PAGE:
The dictionary defines a waypoint as “a reference point in physical space used for purposes of navigation.” The
the equivalent of a waypoint in all but name has existed for as long as human beings have navigated. Waypoints
have traditionally been associated with distinctive features of the real world, such as rock formations, springs,
mountains, buildings, roadways, waterways, railways, and so on. With development of GPS (Global Positioning
Systems), waypoints have become common in everyday use. Waypoints located on the surface of the Earth are usually defined
in two dimensions (e.g., longitude and latitude); those used in the Earth's atmosphere or in outer space are defined in at least three
dimensions. They provide precise points for navigation—knowing where you are, where you’ve been and where you’re going.
At Cedar Hill, we are using the term to describe our primary workshops or seminars, the core courses that help us to navigate the
basics of the Christian life. Below is a brief summary of our four Waypoint Weekends/Workshops. They are sequential in nature, each one building upon the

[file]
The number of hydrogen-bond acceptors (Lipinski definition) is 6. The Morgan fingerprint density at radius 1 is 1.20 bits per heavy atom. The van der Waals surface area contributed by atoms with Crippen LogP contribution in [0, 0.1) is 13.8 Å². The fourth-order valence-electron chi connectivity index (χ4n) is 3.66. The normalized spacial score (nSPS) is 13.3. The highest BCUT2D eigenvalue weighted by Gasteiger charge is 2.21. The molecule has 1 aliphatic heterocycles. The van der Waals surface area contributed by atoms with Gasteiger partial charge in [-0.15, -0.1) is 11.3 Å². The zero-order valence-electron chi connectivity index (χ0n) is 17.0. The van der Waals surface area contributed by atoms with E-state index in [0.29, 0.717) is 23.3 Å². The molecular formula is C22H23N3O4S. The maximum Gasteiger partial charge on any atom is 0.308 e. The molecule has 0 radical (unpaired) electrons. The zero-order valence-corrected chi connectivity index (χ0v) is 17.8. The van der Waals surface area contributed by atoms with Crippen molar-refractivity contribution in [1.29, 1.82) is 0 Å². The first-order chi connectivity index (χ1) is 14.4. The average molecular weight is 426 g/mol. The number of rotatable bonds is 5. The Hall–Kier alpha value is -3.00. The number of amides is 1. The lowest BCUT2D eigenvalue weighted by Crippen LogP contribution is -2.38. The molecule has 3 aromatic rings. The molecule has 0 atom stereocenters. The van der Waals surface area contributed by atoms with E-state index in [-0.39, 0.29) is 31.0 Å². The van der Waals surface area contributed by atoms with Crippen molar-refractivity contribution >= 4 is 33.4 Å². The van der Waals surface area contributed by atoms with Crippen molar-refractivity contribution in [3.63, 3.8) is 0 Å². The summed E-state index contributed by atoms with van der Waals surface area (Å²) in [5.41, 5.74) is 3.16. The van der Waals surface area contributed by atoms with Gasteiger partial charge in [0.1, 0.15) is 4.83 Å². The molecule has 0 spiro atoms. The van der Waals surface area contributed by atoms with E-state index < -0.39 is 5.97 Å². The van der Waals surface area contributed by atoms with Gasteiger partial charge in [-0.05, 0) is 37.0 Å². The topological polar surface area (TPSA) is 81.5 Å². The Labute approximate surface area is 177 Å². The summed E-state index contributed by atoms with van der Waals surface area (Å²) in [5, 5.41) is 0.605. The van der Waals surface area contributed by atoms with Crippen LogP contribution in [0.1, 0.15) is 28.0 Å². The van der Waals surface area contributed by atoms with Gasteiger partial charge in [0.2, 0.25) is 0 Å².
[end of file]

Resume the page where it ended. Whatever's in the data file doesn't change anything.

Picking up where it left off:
previous one. They provide a path for growth as we navigate the journey of pursuing Jesus. Though certainly not exhaustive, they
are comprehensive, providing the foundation and framework for deeper exploration. They help us to
understand what it means to be a mature, equipped and reproducing follower of Jesus.
They are usually four hours in length (meal included) and offered as frequently as
needed, typically on a quarterly basis. If you haven’t started on the path, why not
navigate your way to the first Waypoint, StartingPointe, and begin the journey
with others at a similar stage of the journey!
C.L.A.S.S. 101: The first of our four Waypoints, StartingPointe is our introductory seminar as well as our entry point
for membership. It is foundational for the other waypoints and summarizes what Cedar Hill is all
about—our message, mission, vision, values, & philosophy of ministry. It is a great place to connect
with others who are at a similar stage of discovery.